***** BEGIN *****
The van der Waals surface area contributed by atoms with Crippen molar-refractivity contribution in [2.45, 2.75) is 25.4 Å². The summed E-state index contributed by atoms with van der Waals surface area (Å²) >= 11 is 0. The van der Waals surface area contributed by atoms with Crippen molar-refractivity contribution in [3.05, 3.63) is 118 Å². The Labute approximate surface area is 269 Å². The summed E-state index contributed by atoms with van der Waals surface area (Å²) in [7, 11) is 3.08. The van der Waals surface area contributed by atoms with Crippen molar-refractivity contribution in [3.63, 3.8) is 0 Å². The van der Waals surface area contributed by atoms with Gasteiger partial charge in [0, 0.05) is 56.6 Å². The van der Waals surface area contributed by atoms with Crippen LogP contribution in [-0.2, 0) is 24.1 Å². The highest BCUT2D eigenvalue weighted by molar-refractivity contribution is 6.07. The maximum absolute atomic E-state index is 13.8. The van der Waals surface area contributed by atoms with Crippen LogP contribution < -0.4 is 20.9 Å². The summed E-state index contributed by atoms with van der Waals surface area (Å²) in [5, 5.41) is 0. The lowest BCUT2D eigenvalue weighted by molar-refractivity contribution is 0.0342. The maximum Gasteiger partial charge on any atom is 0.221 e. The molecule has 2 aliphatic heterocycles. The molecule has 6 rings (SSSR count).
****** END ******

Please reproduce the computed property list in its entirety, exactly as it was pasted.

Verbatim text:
The van der Waals surface area contributed by atoms with Crippen molar-refractivity contribution in [2.45, 2.75) is 25.4 Å². The summed E-state index contributed by atoms with van der Waals surface area (Å²) >= 11 is 0. The van der Waals surface area contributed by atoms with Crippen molar-refractivity contribution in [3.05, 3.63) is 118 Å². The Labute approximate surface area is 269 Å². The summed E-state index contributed by atoms with van der Waals surface area (Å²) in [7, 11) is 3.08. The van der Waals surface area contributed by atoms with Crippen molar-refractivity contribution in [3.63, 3.8) is 0 Å². The van der Waals surface area contributed by atoms with Gasteiger partial charge in [0, 0.05) is 56.6 Å². The van der Waals surface area contributed by atoms with Crippen LogP contribution in [-0.2, 0) is 24.1 Å². The highest BCUT2D eigenvalue weighted by molar-refractivity contribution is 6.07. The maximum absolute atomic E-state index is 13.8. The van der Waals surface area contributed by atoms with Crippen LogP contribution < -0.4 is 20.9 Å². The summed E-state index contributed by atoms with van der Waals surface area (Å²) in [5, 5.41) is 0. The lowest BCUT2D eigenvalue weighted by molar-refractivity contribution is 0.0342. The maximum Gasteiger partial charge on any atom is 0.221 e. The molecule has 2 aliphatic heterocycles. The molecule has 6 rings (SSSR count).